We offer a type of cognitive behavior therapy called Panic Control Treatment, which has been shown to be highly effective. It is a relatively short-term treatment that usually requires approximately 10-14 sessions. For clients who are already involved in a different type of therapy in the community, the Panic Control Treatment may be a useful, temporary addition.
Obsessive-Compulsive Disorder or OCD
Close to 4 million Americans have, or one day will have Obsessive-Compulsive Disorder, otherwise known as OCD. Obsessions are very upsetting thoughts, mental pictures, or impulses that just keep coming back uninvited. Compulsions are actions that people do in an attempt to decrease the very uncomfortable negative emotions caused by the obsessions. Most people with OCD have both obsessions and compulsions, although some people have one or the other.
More then anything, OCD has a tendency to trap people in a pattern of repetitive thoughts and behaviors that seem senseless and are distressing. This can make it very difficult to function well in many areas of life including at work, school, and in relationships. Unfortunately, these patterns can be hard to overcome and most people with these symptoms feel tremendous shame about having them, so they try to conceal the symptoms as best they can. This frequently delays their seeking treatment which is unfortunate since for most people their distress can be fairly rapidly reduced.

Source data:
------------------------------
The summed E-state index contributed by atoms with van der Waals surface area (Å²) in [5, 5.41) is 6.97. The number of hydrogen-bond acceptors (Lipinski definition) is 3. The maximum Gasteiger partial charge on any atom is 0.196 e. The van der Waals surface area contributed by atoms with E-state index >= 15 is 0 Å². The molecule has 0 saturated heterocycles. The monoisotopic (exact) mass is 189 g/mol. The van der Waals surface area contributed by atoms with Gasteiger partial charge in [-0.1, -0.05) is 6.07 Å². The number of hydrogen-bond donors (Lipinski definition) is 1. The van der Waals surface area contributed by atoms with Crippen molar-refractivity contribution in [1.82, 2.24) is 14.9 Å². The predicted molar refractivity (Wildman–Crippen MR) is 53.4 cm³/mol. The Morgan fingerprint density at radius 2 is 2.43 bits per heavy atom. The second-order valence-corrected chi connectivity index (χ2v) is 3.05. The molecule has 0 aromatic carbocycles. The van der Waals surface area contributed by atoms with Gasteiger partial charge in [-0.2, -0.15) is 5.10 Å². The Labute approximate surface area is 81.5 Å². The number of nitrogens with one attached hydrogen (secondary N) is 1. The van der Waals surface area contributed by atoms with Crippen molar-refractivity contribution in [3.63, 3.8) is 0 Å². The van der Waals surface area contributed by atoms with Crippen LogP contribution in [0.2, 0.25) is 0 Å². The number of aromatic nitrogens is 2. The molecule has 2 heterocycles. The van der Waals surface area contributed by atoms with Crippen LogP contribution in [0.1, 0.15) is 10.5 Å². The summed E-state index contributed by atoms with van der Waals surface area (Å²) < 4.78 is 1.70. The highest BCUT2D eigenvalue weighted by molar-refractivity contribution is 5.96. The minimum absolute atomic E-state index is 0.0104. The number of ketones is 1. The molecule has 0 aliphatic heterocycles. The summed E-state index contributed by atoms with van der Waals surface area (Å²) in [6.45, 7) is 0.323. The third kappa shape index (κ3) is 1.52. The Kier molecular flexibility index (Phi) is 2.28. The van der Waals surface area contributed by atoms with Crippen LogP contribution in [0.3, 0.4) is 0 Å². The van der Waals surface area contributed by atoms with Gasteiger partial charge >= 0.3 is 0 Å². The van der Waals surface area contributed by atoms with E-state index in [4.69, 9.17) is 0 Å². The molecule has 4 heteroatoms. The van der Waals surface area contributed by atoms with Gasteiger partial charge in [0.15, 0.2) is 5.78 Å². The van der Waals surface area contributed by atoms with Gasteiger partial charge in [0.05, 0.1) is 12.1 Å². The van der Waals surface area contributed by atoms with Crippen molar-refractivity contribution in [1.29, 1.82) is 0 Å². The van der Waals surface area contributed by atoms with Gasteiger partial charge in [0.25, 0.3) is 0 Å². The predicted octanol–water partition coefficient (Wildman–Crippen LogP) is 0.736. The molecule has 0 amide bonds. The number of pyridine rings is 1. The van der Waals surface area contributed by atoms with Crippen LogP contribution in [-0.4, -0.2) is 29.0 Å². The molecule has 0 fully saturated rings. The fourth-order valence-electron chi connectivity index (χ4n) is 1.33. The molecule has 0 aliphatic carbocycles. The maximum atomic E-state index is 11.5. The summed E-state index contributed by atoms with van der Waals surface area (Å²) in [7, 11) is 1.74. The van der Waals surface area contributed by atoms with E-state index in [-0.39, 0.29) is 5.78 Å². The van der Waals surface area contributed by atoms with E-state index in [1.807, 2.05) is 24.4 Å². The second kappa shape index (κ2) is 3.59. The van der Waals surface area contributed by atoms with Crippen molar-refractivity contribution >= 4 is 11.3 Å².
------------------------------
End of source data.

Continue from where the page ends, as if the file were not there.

We offer a type of cognitive behavior therapy called Exposure and Response Prevention or ERP. It is a relatively short-term therapy which studies have shown it to be highly effective. For those coming to our program already involved in a different type of therapy, this treatment can serve as a useful, short-term addition.
Social Anxiety or Shyness
There are a number of social situations where people experience anxiety. These include public speaking, meeting new people, being at parties, asking for dates, eating in public, using public restrooms, speaking to people of authority, and disagreeing with others. Having a touch of anxiety in these situations can be useful and may actually improve performance. For example, when it comes to public speaking, anxiety in the right amount can motivate people to the point where they are well prepared.
On the other hand, having too much anxiety in social situations can have the opposite effect. It can be so intense and uncomfortable that it makes it hard to function well. Understandably, people may begin to avoid the anxiety provoking social situations altogether. They may stop asking questions in class, of certain people at work, or severely limit their overall social interactions. To varying degrees, social anxiety can make it difficult for people to reach their life goals. Around 4 million people struggle with significant social anxiety.
At our Center we offer a type of cognitive behavior therapy that has been specifically developed for social anxiety. It is a relatively brief therapy and has been shown to be highly effective. It is possible to combine this treatment with other types of therapy. For those coming to our center already in treatment, it can serve as a useful addition.
It is the rare person who has never experienced problems with procrastination. At one time or another, most of us have put things off until another time. We then usually feel pressured to get it done at the last minute.